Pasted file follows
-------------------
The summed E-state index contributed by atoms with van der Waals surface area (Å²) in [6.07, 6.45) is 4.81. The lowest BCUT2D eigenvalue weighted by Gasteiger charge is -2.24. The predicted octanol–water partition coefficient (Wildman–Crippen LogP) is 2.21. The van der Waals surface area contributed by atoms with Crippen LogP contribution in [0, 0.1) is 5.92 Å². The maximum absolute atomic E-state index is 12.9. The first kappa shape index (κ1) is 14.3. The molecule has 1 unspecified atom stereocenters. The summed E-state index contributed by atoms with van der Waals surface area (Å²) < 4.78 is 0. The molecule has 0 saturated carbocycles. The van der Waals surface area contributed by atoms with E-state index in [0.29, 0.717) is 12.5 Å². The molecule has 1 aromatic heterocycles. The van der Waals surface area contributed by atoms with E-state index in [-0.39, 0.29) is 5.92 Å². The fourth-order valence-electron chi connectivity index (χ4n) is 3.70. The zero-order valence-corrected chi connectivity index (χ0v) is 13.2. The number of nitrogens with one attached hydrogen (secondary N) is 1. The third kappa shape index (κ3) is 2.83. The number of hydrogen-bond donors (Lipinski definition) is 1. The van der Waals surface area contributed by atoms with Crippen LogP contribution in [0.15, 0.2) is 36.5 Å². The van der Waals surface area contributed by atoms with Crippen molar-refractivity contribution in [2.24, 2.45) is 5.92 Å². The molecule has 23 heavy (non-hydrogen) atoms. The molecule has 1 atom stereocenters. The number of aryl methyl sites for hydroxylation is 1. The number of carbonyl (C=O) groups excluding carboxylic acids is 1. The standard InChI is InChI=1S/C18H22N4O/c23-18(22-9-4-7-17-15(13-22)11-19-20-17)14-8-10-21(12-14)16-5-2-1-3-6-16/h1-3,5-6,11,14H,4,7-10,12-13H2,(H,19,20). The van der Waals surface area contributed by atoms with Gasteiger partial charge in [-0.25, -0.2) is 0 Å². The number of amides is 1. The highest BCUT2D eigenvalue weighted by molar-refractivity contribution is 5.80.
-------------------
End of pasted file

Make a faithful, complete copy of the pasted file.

The summed E-state index contributed by atoms with van der Waals surface area (Å²) in [6.07, 6.45) is 4.81. The lowest BCUT2D eigenvalue weighted by Gasteiger charge is -2.24. The predicted octanol–water partition coefficient (Wildman–Crippen LogP) is 2.21. The van der Waals surface area contributed by atoms with Crippen LogP contribution in [0, 0.1) is 5.92 Å². The maximum absolute atomic E-state index is 12.9. The first kappa shape index (κ1) is 14.3. The molecule has 1 unspecified atom stereocenters. The summed E-state index contributed by atoms with van der Waals surface area (Å²) < 4.78 is 0. The molecule has 0 saturated carbocycles. The van der Waals surface area contributed by atoms with E-state index in [0.29, 0.717) is 12.5 Å². The molecule has 1 aromatic heterocycles. The van der Waals surface area contributed by atoms with E-state index in [-0.39, 0.29) is 5.92 Å². The fourth-order valence-electron chi connectivity index (χ4n) is 3.70. The zero-order valence-corrected chi connectivity index (χ0v) is 13.2. The number of nitrogens with one attached hydrogen (secondary N) is 1. The third kappa shape index (κ3) is 2.83. The number of hydrogen-bond donors (Lipinski definition) is 1. The van der Waals surface area contributed by atoms with Crippen LogP contribution in [0.15, 0.2) is 36.5 Å². The van der Waals surface area contributed by atoms with Crippen molar-refractivity contribution in [2.24, 2.45) is 5.92 Å². The molecule has 23 heavy (non-hydrogen) atoms. The molecule has 1 atom stereocenters. The number of aryl methyl sites for hydroxylation is 1. The number of carbonyl (C=O) groups excluding carboxylic acids is 1. The standard InChI is InChI=1S/C18H22N4O/c23-18(22-9-4-7-17-15(13-22)11-19-20-17)14-8-10-21(12-14)16-5-2-1-3-6-16/h1-3,5-6,11,14H,4,7-10,12-13H2,(H,19,20). The van der Waals surface area contributed by atoms with Gasteiger partial charge in [-0.25, -0.2) is 0 Å². The number of amides is 1. The highest BCUT2D eigenvalue weighted by molar-refractivity contribution is 5.80.